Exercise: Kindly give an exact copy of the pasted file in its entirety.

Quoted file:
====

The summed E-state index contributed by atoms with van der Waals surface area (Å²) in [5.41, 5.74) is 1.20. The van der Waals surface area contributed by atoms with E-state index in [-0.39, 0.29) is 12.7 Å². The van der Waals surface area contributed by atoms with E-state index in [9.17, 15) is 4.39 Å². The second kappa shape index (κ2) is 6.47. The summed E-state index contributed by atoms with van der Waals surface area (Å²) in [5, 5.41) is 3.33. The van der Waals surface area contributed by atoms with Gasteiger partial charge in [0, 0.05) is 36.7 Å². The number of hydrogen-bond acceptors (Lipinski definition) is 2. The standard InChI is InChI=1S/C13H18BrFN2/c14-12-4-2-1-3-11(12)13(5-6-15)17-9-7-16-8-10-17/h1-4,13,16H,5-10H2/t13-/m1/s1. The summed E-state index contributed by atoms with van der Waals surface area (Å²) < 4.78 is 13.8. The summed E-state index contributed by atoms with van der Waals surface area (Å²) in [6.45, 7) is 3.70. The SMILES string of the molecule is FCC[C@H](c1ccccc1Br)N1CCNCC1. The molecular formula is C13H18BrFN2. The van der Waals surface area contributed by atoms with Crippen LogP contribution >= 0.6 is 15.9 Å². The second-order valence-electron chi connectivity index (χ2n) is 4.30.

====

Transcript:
The summed E-state index contributed by atoms with van der Waals surface area (Å²) in [5.41, 5.74) is 1.20. The van der Waals surface area contributed by atoms with E-state index in [-0.39, 0.29) is 12.7 Å². The van der Waals surface area contributed by atoms with E-state index in [9.17, 15) is 4.39 Å². The second kappa shape index (κ2) is 6.47. The summed E-state index contributed by atoms with van der Waals surface area (Å²) in [5, 5.41) is 3.33. The van der Waals surface area contributed by atoms with Gasteiger partial charge in [0, 0.05) is 36.7 Å². The number of hydrogen-bond acceptors (Lipinski definition) is 2. The standard InChI is InChI=1S/C13H18BrFN2/c14-12-4-2-1-3-11(12)13(5-6-15)17-9-7-16-8-10-17/h1-4,13,16H,5-10H2/t13-/m1/s1. The summed E-state index contributed by atoms with van der Waals surface area (Å²) < 4.78 is 13.8. The summed E-state index contributed by atoms with van der Waals surface area (Å²) in [6.45, 7) is 3.70. The SMILES string of the molecule is FCC[C@H](c1ccccc1Br)N1CCNCC1. The molecular formula is C13H18BrFN2. The van der Waals surface area contributed by atoms with Crippen LogP contribution >= 0.6 is 15.9 Å². The second-order valence-electron chi connectivity index (χ2n) is 4.30.